Of all parameters that the cone calorimeter measures, the HRR curves and specifically their peak (PHRR), have often been a focus of fire research because of their relevance in estimating fire risk [16,17,18]. Figure 4a and b display the HRR curves for T1-11 Gel A and Gel B at all dehydration points. Uncoated and dried-out specimens (i.e., dehydration point 3) ignited quickly (sustained flaming per ASTM E1354). Ignition occurred when the volatile gases were in sufficient supply to ignite from an external spark and sustain flaming [15]. For all specimens, after ignition, in the HRR increased quickly until the PHRR was achieved. For Gel A, both fresh gel (dehydration point 1) and 50% remaining gel mass (dehydration point 2) showed delay of ignition. While for Gel B, only fresh gel (dehydration point 1) showed delay of ignition.

Figure 4
figure 4

HRR histories of gels at different dehydration points: (a) HRR vs. Time for Gel A, (b) HRR vs. Time for Gel B)

As can be seen in Fig. 4a and b, in all tests the PHRR occurred at the initial peak. A secondary peak occurred when the samples disintegrate, which increased the actual surface available for burning by some large and unknown factor. Beyond this point, measurements did not have a numerical meaning [16, 17]. Comparing PHRR of uncoated wood with DP1 and DP2 for Gel A, the gel caused a reduction in the peak by 39% and 23%, respectively. This reduction for Gel B was about 36% percent at both DP1 and DP2. However, the PHRR was larger at DP3 for both gels by about 20%. This indicated the residue of the dried-out gels acted as an additional fuel. The early rise at 15 s for Gel B at DP2 occurred because gel residues in some spots (due to unevenness of surface condition) ignited before the uncoated wood. In fact, immediate ignition occurred for two Gel B samples at DP2; one led to a sustained flaming (longer than 4 s) and the other one extinguished shortly.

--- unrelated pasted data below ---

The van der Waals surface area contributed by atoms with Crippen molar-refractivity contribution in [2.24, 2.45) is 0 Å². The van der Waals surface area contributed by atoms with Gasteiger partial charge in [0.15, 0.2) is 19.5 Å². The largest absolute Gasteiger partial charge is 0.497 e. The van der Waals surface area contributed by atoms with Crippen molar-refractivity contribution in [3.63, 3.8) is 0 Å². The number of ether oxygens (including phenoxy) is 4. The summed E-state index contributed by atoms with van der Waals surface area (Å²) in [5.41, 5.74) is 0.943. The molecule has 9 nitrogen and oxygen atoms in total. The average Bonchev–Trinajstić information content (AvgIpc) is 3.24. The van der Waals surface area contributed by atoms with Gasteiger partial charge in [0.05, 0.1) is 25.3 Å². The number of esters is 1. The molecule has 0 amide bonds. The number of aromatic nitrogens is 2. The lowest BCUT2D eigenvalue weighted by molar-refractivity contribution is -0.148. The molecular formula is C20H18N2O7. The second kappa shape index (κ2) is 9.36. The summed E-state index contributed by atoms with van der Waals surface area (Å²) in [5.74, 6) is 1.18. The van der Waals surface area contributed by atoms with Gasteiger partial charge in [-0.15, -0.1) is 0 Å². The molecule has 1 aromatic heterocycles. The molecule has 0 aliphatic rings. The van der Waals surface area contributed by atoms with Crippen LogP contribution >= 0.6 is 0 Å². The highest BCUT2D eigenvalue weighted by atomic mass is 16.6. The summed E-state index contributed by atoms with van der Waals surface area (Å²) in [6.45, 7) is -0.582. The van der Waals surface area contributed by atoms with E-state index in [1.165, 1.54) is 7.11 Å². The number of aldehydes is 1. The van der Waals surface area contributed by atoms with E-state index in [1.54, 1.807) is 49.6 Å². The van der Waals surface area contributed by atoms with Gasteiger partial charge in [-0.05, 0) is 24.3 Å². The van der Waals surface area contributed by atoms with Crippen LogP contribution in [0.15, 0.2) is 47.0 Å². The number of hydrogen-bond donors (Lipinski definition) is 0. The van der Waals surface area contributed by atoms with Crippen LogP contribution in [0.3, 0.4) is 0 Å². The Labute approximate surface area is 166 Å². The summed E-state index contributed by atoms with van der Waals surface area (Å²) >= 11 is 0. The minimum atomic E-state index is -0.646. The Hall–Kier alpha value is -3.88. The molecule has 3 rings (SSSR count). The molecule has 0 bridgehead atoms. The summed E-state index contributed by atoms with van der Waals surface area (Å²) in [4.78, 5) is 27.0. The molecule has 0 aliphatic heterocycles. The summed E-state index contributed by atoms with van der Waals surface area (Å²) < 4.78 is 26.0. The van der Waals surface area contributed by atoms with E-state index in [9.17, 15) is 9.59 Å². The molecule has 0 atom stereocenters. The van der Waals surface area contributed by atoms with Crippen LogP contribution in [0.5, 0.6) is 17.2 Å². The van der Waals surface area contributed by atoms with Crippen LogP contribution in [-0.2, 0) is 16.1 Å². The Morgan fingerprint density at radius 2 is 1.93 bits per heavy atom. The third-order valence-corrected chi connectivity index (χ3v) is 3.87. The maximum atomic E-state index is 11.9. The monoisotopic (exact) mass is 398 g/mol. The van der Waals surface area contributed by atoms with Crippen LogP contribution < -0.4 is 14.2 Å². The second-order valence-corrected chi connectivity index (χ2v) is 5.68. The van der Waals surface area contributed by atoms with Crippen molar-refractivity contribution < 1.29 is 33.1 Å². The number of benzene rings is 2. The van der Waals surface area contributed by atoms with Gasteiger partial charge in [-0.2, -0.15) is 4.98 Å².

The averages and standard deviation of fire performance parameters are listed in Table 1. Considering the average values, one can observe that as the gels dehydrated, their fire-protective properties diminished. In fact, at DP3, the average values of PHRR, HRR, and THR for both gels exceeded those of the T1-11 (uncoated) control samples. Comparing the average values of TTI of Gel A and Gel B to the T-11 controls, a negligible increase was observed for Gel A at dehydration point 3; however, for Gel B, TTI decreased by 73%.

Table 1 The Three-Sample Average and (Standard Deviation) for TTI, PHRR, HRR, and THR at Different Dehydration Points

Table 1 also shows the mean and variability around the mean value in each measurement. For uncoated samples, the variability was a result of the heterogeneous structure of wood which has been previously observed. A 20% variability in PHRR and a 10% variability in the 5-min average of HRR has been reported for 2 by 6-inch Douglas-fir lumber [16]. In this study, the variability of uncoated samples is about 13%. For coated samples, the variability in fire performance parameters was a result of nonuniform thickness of gels after weathering the samples in a vertical orientation. Figure 3 shows the random dehydrated spots after weathering. Note that this happens in real-world applications and was not a flaw in the methodology of this paper. The study in [9] also reported difficulties in maintaining a uniform thickness even at the time of spraying the gels.